Government must provide cochlear implants for children - Adams
March 12, 2013
Sinn Féin president, Gerry Adams TD, today raised during Leaders Questions in the Dáil the issue of bilateral Cochlear Implants for young children who are profoundly deaf.
The Sinn Féin last raised this issue with the Taoiseach four weeks ago during Leaders Questions.
Speaking after the Dáil debate Teachta Adams gave a cautious welcome to the Taoiseach’s statement that the intention of the government is to progress the provision of bilateral implants.
Teachta Adams said:
“In recent weeks I have raised the issue of cochlear implants with the Taoiseach in the Dáil and with the Minister for Health on two occasions.
I also met the mothers of three of the children last Friday and spoke to one of the fathers over the weekend following their meeting with the HSE also last Friday.
“I believe this is an issue of fundamental rights. These children, of whom there are around 200, deserve the best possible medical treatment. International best practice demands that children receive bilateral implants. For the last 17 years the practice in this state has been for a single implant.
“As the Taoiseach acknowledged today the overall amount of additional money required would be in the region of€4 million which is not a prohibitive amount even in these straitened times.
“But the implementation of international best practice would have a huge and lifelong and positive impact on the lives of these children.
“The Taoiseach indicated today that the intention of the government is to address this issue and to do so positively.
“While the HSE and Beaumont Hospital are currently involved in discussing this issue it is vital that the government indicate to them that the money needed will be made available.”
The Louth TD also raised the cases of Billy Cairns, aged 4 from Dundalk and Liam Cuneen, aged 5 from Cork.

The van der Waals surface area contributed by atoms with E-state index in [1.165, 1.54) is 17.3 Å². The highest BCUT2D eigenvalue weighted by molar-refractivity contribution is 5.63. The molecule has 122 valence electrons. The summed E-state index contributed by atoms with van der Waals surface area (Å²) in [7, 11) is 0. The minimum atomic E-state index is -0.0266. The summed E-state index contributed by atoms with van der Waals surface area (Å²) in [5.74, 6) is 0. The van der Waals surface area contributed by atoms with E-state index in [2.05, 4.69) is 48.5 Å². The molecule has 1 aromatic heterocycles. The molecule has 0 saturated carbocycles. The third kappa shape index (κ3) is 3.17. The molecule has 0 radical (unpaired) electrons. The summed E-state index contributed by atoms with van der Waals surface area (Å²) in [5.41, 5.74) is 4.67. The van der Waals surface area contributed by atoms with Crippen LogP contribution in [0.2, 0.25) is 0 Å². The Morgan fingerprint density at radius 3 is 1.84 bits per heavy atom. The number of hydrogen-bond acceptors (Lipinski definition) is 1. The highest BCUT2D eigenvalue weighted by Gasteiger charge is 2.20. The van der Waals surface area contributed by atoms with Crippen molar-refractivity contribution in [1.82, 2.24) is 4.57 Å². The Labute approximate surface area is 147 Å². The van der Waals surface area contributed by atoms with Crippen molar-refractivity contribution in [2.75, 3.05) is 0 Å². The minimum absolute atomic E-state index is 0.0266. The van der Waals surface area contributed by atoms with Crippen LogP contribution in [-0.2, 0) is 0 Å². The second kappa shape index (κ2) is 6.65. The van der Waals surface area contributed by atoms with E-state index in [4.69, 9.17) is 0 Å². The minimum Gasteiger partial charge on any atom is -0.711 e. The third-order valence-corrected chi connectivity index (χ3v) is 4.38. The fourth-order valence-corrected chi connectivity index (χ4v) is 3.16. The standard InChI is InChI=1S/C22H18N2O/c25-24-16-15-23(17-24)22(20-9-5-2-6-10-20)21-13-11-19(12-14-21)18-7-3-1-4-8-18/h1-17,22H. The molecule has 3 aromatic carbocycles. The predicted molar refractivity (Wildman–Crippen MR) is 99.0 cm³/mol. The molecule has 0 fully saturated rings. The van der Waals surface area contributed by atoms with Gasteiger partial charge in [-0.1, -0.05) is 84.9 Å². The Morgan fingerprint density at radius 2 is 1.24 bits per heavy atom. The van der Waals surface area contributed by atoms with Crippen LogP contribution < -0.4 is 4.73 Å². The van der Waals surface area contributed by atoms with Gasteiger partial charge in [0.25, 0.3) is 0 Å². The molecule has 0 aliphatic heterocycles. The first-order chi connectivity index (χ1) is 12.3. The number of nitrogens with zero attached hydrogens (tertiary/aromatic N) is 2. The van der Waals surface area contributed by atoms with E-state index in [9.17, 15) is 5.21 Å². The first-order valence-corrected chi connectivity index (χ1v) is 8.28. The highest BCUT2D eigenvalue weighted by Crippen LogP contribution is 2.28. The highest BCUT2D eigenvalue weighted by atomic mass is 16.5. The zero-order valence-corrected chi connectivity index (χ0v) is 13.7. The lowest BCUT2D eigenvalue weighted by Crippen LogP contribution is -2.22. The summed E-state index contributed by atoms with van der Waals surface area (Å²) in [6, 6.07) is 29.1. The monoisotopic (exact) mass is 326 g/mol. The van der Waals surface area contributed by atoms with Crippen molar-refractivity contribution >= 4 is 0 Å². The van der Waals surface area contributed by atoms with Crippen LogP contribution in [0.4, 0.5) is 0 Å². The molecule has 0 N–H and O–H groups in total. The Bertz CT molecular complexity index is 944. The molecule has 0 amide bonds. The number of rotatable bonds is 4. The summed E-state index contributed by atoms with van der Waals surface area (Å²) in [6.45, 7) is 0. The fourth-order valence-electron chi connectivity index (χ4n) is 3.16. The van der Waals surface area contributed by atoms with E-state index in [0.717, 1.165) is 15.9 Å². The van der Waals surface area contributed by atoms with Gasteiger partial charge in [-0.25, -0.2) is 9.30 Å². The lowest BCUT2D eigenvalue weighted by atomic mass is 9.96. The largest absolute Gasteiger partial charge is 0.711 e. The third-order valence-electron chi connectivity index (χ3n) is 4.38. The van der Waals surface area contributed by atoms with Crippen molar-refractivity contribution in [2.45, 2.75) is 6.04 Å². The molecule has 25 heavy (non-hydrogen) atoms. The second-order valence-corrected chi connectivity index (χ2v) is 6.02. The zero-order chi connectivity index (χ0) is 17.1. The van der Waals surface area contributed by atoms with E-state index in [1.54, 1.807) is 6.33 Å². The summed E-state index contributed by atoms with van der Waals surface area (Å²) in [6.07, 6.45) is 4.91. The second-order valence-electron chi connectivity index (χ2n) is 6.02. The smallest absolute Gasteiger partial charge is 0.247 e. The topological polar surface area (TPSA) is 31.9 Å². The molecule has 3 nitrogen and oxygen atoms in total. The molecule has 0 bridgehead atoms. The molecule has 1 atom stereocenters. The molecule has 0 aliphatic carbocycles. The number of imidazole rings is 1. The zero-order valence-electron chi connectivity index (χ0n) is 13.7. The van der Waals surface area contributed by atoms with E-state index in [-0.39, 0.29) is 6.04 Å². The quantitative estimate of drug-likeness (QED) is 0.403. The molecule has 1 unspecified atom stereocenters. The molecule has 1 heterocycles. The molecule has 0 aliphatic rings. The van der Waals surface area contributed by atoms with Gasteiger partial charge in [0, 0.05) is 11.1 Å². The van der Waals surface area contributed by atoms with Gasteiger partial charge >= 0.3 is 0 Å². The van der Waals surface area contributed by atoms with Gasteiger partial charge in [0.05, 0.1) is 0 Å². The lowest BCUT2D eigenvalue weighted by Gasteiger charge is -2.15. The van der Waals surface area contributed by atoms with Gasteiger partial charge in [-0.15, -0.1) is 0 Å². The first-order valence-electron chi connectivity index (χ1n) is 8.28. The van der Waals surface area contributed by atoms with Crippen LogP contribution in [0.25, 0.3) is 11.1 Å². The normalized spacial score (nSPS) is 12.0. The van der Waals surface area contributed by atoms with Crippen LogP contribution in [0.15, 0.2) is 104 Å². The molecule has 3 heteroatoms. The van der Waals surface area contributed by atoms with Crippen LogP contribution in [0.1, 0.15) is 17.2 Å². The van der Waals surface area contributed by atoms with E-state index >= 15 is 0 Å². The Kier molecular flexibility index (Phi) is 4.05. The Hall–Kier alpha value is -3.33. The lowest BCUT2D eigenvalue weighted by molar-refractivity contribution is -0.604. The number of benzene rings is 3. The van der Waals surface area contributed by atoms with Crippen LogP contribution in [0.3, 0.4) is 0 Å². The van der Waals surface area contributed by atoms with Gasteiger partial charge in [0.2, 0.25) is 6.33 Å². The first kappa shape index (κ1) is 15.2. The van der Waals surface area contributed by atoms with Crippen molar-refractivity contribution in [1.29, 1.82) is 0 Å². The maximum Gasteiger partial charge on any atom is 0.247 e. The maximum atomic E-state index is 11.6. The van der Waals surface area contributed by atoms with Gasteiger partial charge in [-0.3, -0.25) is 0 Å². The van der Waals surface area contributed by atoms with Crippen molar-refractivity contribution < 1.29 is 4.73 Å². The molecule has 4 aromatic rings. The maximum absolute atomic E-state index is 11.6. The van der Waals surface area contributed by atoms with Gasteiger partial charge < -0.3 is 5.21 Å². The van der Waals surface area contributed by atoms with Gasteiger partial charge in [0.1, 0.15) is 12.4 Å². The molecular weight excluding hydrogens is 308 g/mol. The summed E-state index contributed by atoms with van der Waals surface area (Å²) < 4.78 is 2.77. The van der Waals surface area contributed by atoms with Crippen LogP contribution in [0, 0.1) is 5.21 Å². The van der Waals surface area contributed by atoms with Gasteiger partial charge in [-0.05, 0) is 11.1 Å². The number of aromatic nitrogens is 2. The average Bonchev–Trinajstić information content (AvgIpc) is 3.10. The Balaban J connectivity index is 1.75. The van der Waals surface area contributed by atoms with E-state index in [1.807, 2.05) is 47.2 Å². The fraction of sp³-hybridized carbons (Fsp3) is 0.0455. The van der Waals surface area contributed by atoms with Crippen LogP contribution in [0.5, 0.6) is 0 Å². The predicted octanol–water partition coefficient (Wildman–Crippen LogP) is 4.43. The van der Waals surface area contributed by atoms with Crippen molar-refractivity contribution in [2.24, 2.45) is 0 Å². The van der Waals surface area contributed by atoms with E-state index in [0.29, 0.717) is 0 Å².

“Billy will go through an operation in three weeks’ time, on April 3rd, to replace his existing faulty implant. This will mean he has to undergo a fifth general anaesthetic. This is a traumatic experience for a young child.
“I believe it would make sense for Billy to get a second implant installed when he is getting his existing implant repaired. If he doesn’t it will mean he will have to go through several more procedures, including more general anaesthetics in the time ahead.
“In Cork Julie Ann Cuneen has received funding from a private donor for a second implant for her 5 year old son Liam. Despite Liam fitting the criteria Beaumont will not carry out the operation because it is not funded to do so. And they say they don’t want to make an exception because there are other children who need this.
“So they have recommended that Liam go to England. This means that this five year old child could be left in the bizarre and deplorable situation where he has an implant in one ear from Beaumont, and the other implement from a hospital in Britain.
“This would mean that he would have to receive a regular check-up on one ear here and the other in England. This doesn’t make sense. No child should have to go through this trauma.
“None of us would like to see our children having to go through this. Nor does it make economic sense.
“This treatment is not hugely expensive and it can make a huge difference in these children’s lives. It can and should be provided to them.”